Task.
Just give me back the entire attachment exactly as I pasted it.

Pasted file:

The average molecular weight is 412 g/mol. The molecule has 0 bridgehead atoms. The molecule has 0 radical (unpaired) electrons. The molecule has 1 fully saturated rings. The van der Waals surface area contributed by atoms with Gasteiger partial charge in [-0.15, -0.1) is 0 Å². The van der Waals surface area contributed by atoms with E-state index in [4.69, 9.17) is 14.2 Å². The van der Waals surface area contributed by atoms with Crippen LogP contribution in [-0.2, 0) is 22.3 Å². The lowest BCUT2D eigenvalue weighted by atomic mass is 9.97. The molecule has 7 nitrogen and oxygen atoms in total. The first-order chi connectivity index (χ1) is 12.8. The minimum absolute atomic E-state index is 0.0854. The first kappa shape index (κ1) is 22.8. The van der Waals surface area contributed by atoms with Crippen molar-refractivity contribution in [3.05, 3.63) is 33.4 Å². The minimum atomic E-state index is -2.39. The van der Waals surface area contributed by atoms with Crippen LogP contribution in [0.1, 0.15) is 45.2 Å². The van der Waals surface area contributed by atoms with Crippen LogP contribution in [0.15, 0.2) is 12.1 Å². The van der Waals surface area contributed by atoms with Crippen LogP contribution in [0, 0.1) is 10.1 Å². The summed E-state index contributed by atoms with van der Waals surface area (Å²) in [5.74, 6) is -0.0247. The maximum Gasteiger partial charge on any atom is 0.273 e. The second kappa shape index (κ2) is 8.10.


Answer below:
The average molecular weight is 412 g/mol. The molecule has 0 bridgehead atoms. The molecule has 0 radical (unpaired) electrons. The molecule has 1 fully saturated rings. The van der Waals surface area contributed by atoms with Gasteiger partial charge in [-0.15, -0.1) is 0 Å². The van der Waals surface area contributed by atoms with E-state index in [4.69, 9.17) is 14.2 Å². The van der Waals surface area contributed by atoms with Crippen LogP contribution in [-0.2, 0) is 22.3 Å². The lowest BCUT2D eigenvalue weighted by atomic mass is 9.97. The molecule has 7 nitrogen and oxygen atoms in total. The first-order chi connectivity index (χ1) is 12.8. The minimum absolute atomic E-state index is 0.0854. The first kappa shape index (κ1) is 22.8. The van der Waals surface area contributed by atoms with Crippen molar-refractivity contribution in [3.05, 3.63) is 33.4 Å². The minimum atomic E-state index is -2.39. The van der Waals surface area contributed by atoms with Crippen LogP contribution in [0.1, 0.15) is 45.2 Å². The van der Waals surface area contributed by atoms with Crippen LogP contribution in [0.15, 0.2) is 12.1 Å². The van der Waals surface area contributed by atoms with Crippen LogP contribution in [0, 0.1) is 10.1 Å². The summed E-state index contributed by atoms with van der Waals surface area (Å²) in [5.74, 6) is -0.0247. The maximum Gasteiger partial charge on any atom is 0.273 e. The second kappa shape index (κ2) is 8.10.